I admit that I’ve been most interested in the lives of those who lived through, or died during, the civil war.  However, a new book about the civil war is drawing attention to the lost architectural heritage lost to poverty and neglect.  This very important book is titled:  GONE:  A Heartbreaking Story of The Civil War,  A Photographic Plea for Preservation by Nell Dickerson, a photographer and architect.  Since I’m from the south, I’m aware of all the old homes burned to the ground by the conquering Union Army.  But I spent most of my time and energy reading about and researching the lives of Southerns who lived through that era.  Therefore, I have never given enormous thought to the loss of the grand old homes or the modest cabins lost to the civil war.  Yet every home had a story, and when viewing the startling beautiful photographs, those stories come alive.

Although my family endured the most devastating personal losses, and I would have given much for my family to have avoided the horror and the anguish of human loss, I must add to this blog that I am thankful the south lost the war.  The cause of the war was wrong, and slavery will forever be a shame for our country, north and south.  I cringe to think that slavery would have endured until technology made slavery too financially costly to slave owners.

Despite these feelings, I still mourn the loss of life, of my heritage, and, yes, of the grand old homes burned to the ground by our conquerors.  Now, I have new knowledge through this book, information that makes it clear that much of our architectural heritage has been lost to neglect.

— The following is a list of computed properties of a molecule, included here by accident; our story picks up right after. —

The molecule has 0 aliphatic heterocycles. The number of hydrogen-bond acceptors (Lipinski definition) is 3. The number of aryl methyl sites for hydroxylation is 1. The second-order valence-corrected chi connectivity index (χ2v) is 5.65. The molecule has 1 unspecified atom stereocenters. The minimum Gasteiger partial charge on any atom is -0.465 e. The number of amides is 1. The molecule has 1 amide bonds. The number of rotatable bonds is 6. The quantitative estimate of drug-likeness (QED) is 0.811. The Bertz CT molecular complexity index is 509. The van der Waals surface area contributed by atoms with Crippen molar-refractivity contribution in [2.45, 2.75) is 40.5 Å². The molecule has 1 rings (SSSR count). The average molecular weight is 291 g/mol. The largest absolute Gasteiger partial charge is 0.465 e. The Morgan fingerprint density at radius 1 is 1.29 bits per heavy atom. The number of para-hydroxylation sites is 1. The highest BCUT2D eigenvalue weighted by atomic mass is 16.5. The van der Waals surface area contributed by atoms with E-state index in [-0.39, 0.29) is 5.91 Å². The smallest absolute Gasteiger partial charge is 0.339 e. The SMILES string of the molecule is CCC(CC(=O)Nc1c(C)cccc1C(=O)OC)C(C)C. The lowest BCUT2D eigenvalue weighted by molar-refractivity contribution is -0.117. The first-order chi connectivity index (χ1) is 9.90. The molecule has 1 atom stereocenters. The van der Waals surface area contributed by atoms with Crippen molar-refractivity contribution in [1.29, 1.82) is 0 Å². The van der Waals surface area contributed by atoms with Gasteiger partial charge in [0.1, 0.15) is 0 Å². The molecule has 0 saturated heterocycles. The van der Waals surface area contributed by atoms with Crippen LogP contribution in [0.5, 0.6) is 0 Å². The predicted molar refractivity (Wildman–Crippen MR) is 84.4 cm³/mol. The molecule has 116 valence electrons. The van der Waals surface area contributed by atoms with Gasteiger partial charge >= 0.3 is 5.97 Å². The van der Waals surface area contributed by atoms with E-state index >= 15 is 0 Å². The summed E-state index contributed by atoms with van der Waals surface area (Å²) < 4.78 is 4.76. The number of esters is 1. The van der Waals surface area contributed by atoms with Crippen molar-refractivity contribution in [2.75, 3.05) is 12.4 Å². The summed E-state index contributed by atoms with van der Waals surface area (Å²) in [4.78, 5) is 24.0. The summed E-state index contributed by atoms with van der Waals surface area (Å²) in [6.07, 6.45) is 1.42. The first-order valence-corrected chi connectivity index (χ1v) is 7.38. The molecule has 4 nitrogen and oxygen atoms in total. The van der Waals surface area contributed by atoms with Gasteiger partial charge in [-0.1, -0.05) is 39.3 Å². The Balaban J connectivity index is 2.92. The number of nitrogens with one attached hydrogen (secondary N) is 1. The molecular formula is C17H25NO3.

I believe that Dickerson’s book will become a collector’s item.  If you have any interest in the civil war, in beautiful photographs, or in antebellum homesteads, or, if you are a person interested in the arts, then you’ll enjoy the journey.  For me, the book is an emotionally charged feast.

GONE by Nell Dickerson on Amazon.com

About jeansasson

I'm a woman with a keen interest in a wide range of topics including women's issues; animal rights issues; humanitarian issues and political movements, such as the events currently sweeping the Middle East. I am an avid reader and collector of books, mainly about travelers of the 18th and 19th centuries. I have enormous curiosity about other people and relish hearing about lives and opinions of people from all over the world. I’m the author of the PRINCESS series, GROWING UP BIN LADEN, MAYADA DAUGHTER OF IRAQ, FOR THE LOVE OF A SON, and more. Over the past few years the princess and I have met and worked together to bring out a 4th, 5th and 6th book. The 4th is titled: PRINCESS, MORE TEARS TO CRY while the 5th is titled: PRINCESS, SECRETS TO SHARE. The 6th, titled PRINCESS, STEPPING OUT OF THE SHADOWS is to be released in October 2018. I am currently working on my memoirs. Details to be released soon. You can visit my website (http://www.jeansasson.com/) or check out my books on Amazon for more info.
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12 Responses to 150 years after April 12, 1861

  1. Thank you for calling our attention to the book. I will be ordering a copy. Enjoyed reading your family history.
    My great-great grandmother had to go and live on the Pauper Farm in Randolph County, Alabama after the war when her husband was killed. I recently found the Pauper Cemetery and walked with a heart full of saddness and regret for her as I looked over the large cemetery – now lost among a pine grove.